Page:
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Fighting Antisemitism with Education
Spertus Institute launches certificate program to prepare Jewish communal executives to combat rising antisemitism
By Dr. Dean P. Bell, published in Jewish Chicago
According to the Pew study, a majority of Jewish Americans feel that people who hold antisemitic views now feel freer to express them. About six-in-ten Jews report having had a direct, personal experience with antisemitism in the past 12 months, from seeing antisemitic graffiti or vandalism to directly experiencing harassment. These trends are clear in the numerous recent physical attacks, defacement of Jewish buildings and spaces, and a range of dangerous anti-Jewish expressions.
In its Audit of Antisemitic Incidents for 2021, the Anti-Defamation League notes, “In 2021, ADL tabulated 2,717 antisemitic incidents across the United States. This represents a 34% increase from the 2,026 incidents recorded in 2020 and is the highest number on record since ADL began tracking antisemitic incidents in 1979.” And as we know, antisemitism is not limited to the US. In September, a study revealed that Jews in Canada are the most targeted of religious minorities in that country for hate crimes. While Jews comprise only 1% of the population in Canada, they were the victims of 14% of reported hate crimes, reflecting a 47% increase between 2020 and 2021.
While there have been many attempts to respond to and mitigate antisemitism, some more successful than others, antisemitism can be subtle and insidious, and it isn’t always clear how best to respond. ADL CEO Jonathan Greenblatt, in his recent book, It Could Happen Here: Why America Is Tipping from Hate to the Unthinkable, says, “[Although] not everything is a five-alarm fire, you might find yourself in a situation where your personal safety is at risk. It’s important to use judgment. Most of the time, the human tendency is to avoid conflict, retreat from tension, and refrain from speaking up. It’s important to work through these fears and concerns so you can confront issues in an appropriate way.”
Jewish leaders need tools and training to respond to the complex and challenging threats reflected in contemporary antisemitism. Beginning in January, a new Spertus Institute certificate program will address this need with the expertise it demands.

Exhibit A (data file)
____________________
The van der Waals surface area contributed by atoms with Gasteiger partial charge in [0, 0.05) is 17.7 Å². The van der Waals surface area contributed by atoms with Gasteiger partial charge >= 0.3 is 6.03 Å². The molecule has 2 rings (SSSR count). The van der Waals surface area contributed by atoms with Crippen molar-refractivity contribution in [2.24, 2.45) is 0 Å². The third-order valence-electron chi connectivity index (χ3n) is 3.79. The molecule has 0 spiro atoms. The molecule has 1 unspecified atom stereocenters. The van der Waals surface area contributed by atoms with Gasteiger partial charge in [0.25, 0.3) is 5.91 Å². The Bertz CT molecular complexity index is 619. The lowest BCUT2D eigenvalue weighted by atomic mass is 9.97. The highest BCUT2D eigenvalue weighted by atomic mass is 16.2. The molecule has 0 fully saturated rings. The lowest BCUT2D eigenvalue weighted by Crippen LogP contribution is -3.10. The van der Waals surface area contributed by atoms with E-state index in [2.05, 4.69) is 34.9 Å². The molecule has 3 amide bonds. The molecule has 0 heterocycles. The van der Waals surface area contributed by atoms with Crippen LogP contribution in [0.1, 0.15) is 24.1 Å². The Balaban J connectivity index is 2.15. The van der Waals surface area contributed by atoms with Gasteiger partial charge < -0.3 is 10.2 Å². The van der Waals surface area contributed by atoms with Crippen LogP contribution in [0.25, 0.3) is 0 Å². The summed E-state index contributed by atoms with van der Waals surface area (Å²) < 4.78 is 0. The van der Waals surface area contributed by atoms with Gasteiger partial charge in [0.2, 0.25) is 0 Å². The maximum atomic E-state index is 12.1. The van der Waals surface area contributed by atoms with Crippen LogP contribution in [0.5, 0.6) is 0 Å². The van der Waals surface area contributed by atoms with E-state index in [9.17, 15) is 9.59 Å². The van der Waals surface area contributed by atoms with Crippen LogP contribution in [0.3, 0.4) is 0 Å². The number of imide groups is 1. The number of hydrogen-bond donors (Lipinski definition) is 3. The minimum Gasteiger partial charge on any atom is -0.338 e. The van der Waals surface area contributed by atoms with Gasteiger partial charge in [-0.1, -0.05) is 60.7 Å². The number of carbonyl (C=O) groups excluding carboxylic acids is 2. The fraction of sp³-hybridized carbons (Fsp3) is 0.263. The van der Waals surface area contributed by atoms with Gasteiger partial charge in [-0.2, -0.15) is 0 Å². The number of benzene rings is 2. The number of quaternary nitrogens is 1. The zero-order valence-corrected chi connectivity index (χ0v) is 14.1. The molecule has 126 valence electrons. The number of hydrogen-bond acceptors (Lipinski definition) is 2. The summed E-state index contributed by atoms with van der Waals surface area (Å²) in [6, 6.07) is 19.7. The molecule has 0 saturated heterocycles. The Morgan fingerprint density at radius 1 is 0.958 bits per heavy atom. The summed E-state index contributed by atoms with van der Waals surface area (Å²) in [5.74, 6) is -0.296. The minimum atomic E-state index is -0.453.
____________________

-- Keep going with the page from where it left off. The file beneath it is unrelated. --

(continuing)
After substantial funding was secured from local and national foundations who have come together for this important and much-needed initiative, the Leadership Certificate in Combating Antisemitism will launch in January 2023. The inaugural cohort, which will be heavily subsidized, is reserved for those most responsible for addressing these challenges. Executives from organizations across the landscape of Jewish life—social justice, social services, synagogues, advocacy, education, community relations, philanthropy, campus engagement, and interreligious partnerships—are encouraged to apply.
The executives accepted into the program will gain important knowledge about the historical and contemporary manifestations of antisemitism, combined with the critical skills of community engagement, risk assessment, crisis communications, and alliance building. They will become part of a network of institutional leaders who can leverage each other’s talents, resources, relationships, and support to combat antisemitism in a much more coordinated and powerful way.
To assist Jewish organizational leaders in the difficult but important work of addressing antisemitism, Spertus Institute brings educational excellence, its unique blend of theory and practice, and decades of experience in community building. This initiative builds on our successful Certificate in Jewish Leadership, presented in partnership with Northwestern University, and our innovative work in resilient leadership and interreligious relationships.
The curriculum, which was developed by an Advisory Council of academic and communal experts, will equip participants to facilitate difficult conversations about antisemitism and make a real difference, even in our polarized society.
Participants will develop new strategies, models, and practices to address antisemitism through working group initiatives and engagement with leading practitioners in the field. The program includes individual executive coaching to assist participants with a project or initiative developed to meet their own organizational needs. This new program will ensure Jewish leaders have the skills and tools to respond with knowledge, strategy, and skill.
As a signature Spertus Institute program, the Leadership Certificate in Combating Antisemitism is designed to transform the impact of Jewish organizations and their constituents, enabling them to combat antisemitism as it relates to their mission and communal role. After the initial cohort and its evaluation, Spertus Institute plans to launch additional cohorts. We will consider scaling the program to train a range of Jewish communal professionals and volunteers, as well as non-Jewish community leaders.
Dean P. Bell, PhD, is President and CEO of Spertus Institute for Jewish Learning and Leadership, where he also holds a faculty appointment as Professor of Jewish History.